Watching the children perform in the New York City Ballet's annual Nutcracker is a little like watching a collection of rare Madame Alexander dolls come to life. There is no end to the perfectly curled hair, the perfect smiles – and no one ever misses a beat or a step. All cuteness with killer instincts for seizing and controlling the audience's attention.
This year's crop of little boys has a few more Dennis the Menace types who on opening night seemed to truly relish acting out and antagonizing the little girls. The kids make or break The Nutcracker – they know it – and it's hard to recall any year when the kids in the NYCB Nutcracker failed to completely captivate the audience with their honest, knock 'em dead charm. On Friday night, Fiona Brennan as Marie, Colby Clark as the little Nutcracker prince, and Maximillian Brooking-Landegger as Fritz led the children's cast with poise and polish.
There were some admirable performances by the adults, too. Tiler Peck as Dew Drop managed the frantic pace of the choreography with aplomb and clarity. The beauty of the dancing by the ladies in the Waltz of the Flowers easily survived an unfortunate belly splat by one lovely tall stem in the back. She quickly peeled herself off the floor and returned to waltz. Her quick, reflexive recovery was actively discussed with admiration by people on the way out the door at the end of the evening.
Georgina Pazcoguin as Coffee, Sean Suozzi as lead Candy Cane and Troy Schumacher as Tea gave thoughtful and generous performances. Georgina was especially mysterious and slightly dangerous as the alluring Coffee.
Sara Mearns and Jonathan Stafford as the Sugar Plum Fairy and Her Cavalier were a bit of a mismatch. Sara's feet etched out the choreography with exceptional clarity and grandness. However, her port de bras was a mess. Dropped elbows and pointy elbows were the rule instead of the exception last night. It's been a while since Haglund has seen arms overhead in fifth position that quite literally formed the shape of a rectangle instead of a circle. Of course it feels so good to raise the shoulders up to the ears and stretch those arms straight up instead of rounding them. It makes the dancer feel like she is making herself look taller and more slender. The truth is that it just makes the dancer look hopelessly unclassical and like she doesn't know what she's doing. It does not make the dancer look taller or more slender; it has the opposite effect.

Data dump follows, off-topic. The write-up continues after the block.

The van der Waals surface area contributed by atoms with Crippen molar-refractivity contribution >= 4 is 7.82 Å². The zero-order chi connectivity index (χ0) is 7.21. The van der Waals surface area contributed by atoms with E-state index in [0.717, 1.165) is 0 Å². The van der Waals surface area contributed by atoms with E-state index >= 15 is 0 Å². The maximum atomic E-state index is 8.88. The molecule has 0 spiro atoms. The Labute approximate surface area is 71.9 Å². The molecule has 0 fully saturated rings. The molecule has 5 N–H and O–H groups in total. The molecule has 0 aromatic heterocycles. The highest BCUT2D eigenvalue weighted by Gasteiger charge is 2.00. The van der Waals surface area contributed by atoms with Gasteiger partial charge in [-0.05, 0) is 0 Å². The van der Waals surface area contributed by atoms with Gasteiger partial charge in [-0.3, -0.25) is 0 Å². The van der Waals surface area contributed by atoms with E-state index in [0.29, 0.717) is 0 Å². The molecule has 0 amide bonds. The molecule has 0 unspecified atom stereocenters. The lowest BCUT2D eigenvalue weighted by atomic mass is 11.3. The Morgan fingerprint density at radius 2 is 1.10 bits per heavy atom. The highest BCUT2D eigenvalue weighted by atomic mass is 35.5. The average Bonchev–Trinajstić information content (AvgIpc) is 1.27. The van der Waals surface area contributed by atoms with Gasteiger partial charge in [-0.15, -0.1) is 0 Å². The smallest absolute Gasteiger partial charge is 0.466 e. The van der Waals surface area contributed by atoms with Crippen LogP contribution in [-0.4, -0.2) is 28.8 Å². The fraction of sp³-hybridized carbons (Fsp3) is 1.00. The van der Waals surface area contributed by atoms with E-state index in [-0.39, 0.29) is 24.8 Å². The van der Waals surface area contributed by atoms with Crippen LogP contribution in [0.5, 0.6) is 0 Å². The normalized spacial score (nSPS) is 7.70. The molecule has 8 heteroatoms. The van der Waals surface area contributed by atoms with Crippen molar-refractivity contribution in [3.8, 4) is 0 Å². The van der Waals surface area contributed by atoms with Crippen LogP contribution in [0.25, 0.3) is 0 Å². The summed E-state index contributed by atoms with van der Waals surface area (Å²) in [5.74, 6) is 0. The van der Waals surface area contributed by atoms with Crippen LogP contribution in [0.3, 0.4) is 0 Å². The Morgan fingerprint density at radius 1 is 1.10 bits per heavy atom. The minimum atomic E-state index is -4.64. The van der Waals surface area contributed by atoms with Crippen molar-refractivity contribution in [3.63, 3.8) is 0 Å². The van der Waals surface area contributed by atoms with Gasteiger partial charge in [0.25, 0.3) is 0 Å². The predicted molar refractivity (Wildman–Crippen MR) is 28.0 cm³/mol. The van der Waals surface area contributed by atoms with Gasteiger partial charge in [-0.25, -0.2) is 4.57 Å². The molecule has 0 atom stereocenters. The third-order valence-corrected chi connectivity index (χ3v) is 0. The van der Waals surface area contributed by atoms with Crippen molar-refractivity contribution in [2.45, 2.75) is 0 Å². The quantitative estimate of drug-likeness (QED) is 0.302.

Broad shoulders accent a classical tutu beautifully when used with a classically rounded port de bras. Sara is blessed with those shoulders; however, when she jumped to sit on her cavalier's shoulder, she raised her arms victoriously like a showgirl who'd just hopped on a circus pony. Not pretty at all. Nor were the fold-at-the-waist backbends with the stomach pitched forward instead of a classical curving of the spine up and over to the back.
Haglund isn't being overly fussy. When a NYCB dancer puts on a classic shaped tutu in order to perform traditional classical choreography, she shouldn't dance like it's a black & white leotard ballet.
Jonathan Stafford came fully prepared to be a princely cavalier last night. He generally presents one of the more classical forms among the NYCB men, as he did last night, and successfully managed his jumps and turns. However, he looks much better with a more refined ballerina who is similarly attentive to form and classical lines. It would be nice to see his Cavalier to Rebecca Krohn's Sugar Plum Fairy. Haglund likes Jonathan Stafford as the Cavalier and bestows upon him this elegant Givenchy lace peep toe Pump Bump Award ($791) for his elegant portrayal of The Cavalier in the opening night of The Nutcracker: